One question I hear a lot from folks new to weight training is “How many times a week should I work out?” The answer to that question really depends on the desired return on investment; the “investment” in this case being, of course, time. And then there’s the question of how long each training session should be. I’d like to address both.
How much is “enough,” and what’s “too much”?
We’ve all heard about those big-time body builders who spend hours a day in the gym, or that fitness fanatic at work who hits the pool before work, pumps iron during lunch, and runs 3 – 5 miles each night. Those schedules are demanding, uncommon, and likely unnecessary.
According to an article published in the ACSM Health & Fitness Journal *, spending too much time in the gym will likely lead to “decreased or impaired performance and increased fatigue, both during training and daily life.” Personally, I find the fact that training too much can negatively affect not only one’s gym performance but also his or her living performance to be pretty significant!
The article goes on to suggest that overtraining ultimately reduces overall fitness levels because it often leads to burnout and possibly injury…either of which “prevents one from working out.” If you’re trying to make fitness a part of your lifestyle, being forced out of the gym would be a pretty huge setback.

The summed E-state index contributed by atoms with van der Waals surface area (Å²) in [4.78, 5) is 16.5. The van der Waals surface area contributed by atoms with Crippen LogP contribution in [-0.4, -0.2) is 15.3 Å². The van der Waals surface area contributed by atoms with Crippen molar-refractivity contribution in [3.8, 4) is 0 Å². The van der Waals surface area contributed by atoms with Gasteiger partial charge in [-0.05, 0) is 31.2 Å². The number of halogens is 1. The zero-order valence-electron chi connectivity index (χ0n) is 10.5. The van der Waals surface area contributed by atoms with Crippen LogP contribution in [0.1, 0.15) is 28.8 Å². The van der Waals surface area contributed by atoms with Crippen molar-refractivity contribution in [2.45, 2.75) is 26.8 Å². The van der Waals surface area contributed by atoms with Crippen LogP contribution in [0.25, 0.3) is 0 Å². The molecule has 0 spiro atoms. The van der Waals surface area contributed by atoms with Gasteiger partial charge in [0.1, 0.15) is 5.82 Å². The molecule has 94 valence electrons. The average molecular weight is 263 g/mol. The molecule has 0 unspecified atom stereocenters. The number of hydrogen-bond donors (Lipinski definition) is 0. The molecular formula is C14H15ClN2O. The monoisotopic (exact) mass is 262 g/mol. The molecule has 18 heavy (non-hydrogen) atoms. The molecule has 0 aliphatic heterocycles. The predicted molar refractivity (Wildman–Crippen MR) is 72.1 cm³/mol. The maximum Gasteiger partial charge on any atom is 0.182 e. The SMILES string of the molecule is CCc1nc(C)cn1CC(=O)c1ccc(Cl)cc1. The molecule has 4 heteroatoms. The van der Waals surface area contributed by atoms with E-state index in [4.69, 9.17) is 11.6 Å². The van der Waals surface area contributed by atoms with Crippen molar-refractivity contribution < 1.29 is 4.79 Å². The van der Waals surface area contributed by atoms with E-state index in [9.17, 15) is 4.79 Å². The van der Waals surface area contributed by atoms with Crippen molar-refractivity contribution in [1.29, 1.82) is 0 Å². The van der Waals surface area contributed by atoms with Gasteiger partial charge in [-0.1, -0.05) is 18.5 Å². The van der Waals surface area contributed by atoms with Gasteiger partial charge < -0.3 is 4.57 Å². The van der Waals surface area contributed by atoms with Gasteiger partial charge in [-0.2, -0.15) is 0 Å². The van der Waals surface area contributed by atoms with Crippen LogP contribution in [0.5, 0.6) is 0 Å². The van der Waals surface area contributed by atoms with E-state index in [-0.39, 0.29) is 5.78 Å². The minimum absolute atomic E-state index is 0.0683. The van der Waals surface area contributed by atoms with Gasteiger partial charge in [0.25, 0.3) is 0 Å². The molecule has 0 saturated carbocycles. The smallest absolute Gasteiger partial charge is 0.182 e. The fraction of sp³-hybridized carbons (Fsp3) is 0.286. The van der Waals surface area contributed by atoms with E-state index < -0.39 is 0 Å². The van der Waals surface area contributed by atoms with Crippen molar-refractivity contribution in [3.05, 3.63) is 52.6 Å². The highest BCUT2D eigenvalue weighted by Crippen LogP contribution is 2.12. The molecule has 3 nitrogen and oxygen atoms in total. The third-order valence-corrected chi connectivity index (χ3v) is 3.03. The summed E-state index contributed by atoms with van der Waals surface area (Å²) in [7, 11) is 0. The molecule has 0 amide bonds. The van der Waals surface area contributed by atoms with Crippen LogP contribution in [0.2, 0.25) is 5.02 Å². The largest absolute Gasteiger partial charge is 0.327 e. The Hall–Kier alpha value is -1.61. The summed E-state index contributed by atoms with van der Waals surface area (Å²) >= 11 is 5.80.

So how long should a session be, again?
Well it’s not really so much about counting minutes (or hours) in the gym…though that does matter. First you need to decide what it is you want to achieve, because it’s all about how you spend your time in the gym.
I want to lose body fat…
Cool. Good for you for acknowledging a potential health issue and taking positive action! Before you get started on creating “the new you,” there’s something you should know about cardio, weight training, and calorie counting.
If you want to lose weight (fat), cut your calories to create a daily (i.e. sustained) caloric deficit. Be sure to eat enough, though, because you need a certain number of calories (energy) each day to maintain or build lean muscle mass and sustain basic bodily functions. Check out “Feed the Beast!” from May 2012 for some helpful info on calorie planning.